On the surface, the decision to focus on Cleo seems intriguing, as the view of a privileged life through the lens of the working class comes with potential. Perhaps if Cleo and/or the rest offered anything other than the most basic of bland characters, this might succeed.
Alas, no one here ever develops into an even vaguely compelling personality. For all the emphasis on Cleo, she never turns into anything more than an object of moderate sympathy, as we care for her due to circumstances but not dramatic evolution.
Sure, Roma comes with plenty of room for interesting material, mainly via problematic romantic relationships. In addition to the split between Antonio and Sofia, Cleo’s boyfriend Fermin (Jorge Antonio Guerrero) abandons her as soon as he learns of her pregnancy.
This leaves a story ripe with opportunity for drama, but Roma largely ignores these possibilities. Instead, it concentrates largely on the monotony of daily life.
In theory, I appreciate this low-key approach. Most movies would milk the character domains for all their melodramatic worth, so Cuarón’s decision to avoid ostentatious fireworks should make me happy.
Perhaps it would if something actually ever happened here. Since too much of the “plot” remains slow and dull, the movie remains off-putting, as we find too little to occupy our attention.
Cuarón clearly chose to emphasize day-to-day “nothing” as an illustration of a certain style of life. As depicted here, plenty of potentially dramatic events occur – an earthquake, riots, etc, - but they barely impact Cleo and the family.
I get it: they live in a bubble, and they only find themselves concerned with personal interactions. Point taken, Cuarón!
Again, this might prove effective if it felt like Cuarón built to a real purpose or point. He doesn’t, so the film ambles without much drama to maintain our attention.
Roma does attempt greater drama during its third act, with mixed results. A scene in which armed insurgents threaten Cleo proves laughable due to the idiotically coincidental identity of a gunman, but the segment in which Cleo gives birth offers the movie’s biggest punch, as tragedy results.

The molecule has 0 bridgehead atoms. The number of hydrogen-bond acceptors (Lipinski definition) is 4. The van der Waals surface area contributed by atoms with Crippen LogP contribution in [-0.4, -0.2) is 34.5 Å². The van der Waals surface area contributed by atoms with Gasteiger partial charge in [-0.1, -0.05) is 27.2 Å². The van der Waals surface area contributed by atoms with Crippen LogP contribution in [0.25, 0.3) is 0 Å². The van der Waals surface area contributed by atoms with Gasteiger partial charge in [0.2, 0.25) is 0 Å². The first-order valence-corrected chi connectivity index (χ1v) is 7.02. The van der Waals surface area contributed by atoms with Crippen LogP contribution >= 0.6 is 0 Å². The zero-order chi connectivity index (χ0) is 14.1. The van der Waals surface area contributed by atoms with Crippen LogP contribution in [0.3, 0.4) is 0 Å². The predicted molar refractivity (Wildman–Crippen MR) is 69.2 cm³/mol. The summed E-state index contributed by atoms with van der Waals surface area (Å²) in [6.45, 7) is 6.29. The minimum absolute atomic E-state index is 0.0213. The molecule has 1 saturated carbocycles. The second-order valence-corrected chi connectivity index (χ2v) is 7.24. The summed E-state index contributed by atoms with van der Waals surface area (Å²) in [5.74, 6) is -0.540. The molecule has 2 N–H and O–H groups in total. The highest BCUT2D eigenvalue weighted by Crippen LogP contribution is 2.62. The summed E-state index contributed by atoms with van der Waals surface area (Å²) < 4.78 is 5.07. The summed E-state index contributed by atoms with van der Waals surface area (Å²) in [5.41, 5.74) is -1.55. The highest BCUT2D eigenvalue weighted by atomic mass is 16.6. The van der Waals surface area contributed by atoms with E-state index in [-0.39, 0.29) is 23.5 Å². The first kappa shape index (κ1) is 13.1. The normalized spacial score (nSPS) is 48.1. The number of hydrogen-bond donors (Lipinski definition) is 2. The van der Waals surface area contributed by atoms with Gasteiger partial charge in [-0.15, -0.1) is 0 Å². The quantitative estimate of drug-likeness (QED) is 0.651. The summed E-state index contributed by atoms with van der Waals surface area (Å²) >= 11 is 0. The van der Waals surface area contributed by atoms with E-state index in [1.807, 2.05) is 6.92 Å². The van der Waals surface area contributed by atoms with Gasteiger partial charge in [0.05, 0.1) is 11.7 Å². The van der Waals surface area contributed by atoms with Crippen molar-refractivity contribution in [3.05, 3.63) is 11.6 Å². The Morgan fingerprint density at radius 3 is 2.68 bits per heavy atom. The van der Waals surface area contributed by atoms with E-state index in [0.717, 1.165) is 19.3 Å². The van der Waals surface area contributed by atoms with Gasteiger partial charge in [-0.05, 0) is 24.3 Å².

While this becomes the film’s most impactful sequence, it still doesn’t work as well as it should because Roma sets up Cleo in such a bland, distant manner. We should be devastated by the course of events, but instead, we just feel vaguely sad.
Along the way, Cuarón fashions a form of feminist tale, as he focuses on strong women who suffer from selfish men. Unfortunately, he brings no insight to the subject, and instead, he sticks us with hackneyed dialogue such as “no matter what they tell you, women are always alone”.
Eep. With lines like that, Cuarón got an Oscar nom for his screenplay?
Cuarón did win an Academy Award for the film’s photography, and that one seems deserved. Whatever I think of the rest of Roma, it provides a stunning visual achievement.
From start to finish, the movie boasts impeccable cinematography. Every frame seems worthy of note and looks gorgeous.
Too bad this becomes a triumph of style over substance. Roma may tell a tale of great personal importance to Cuarón, but that doesn’t make the end result interesting or compelling to anyone else. Roma becomes a beautiful but boring journey.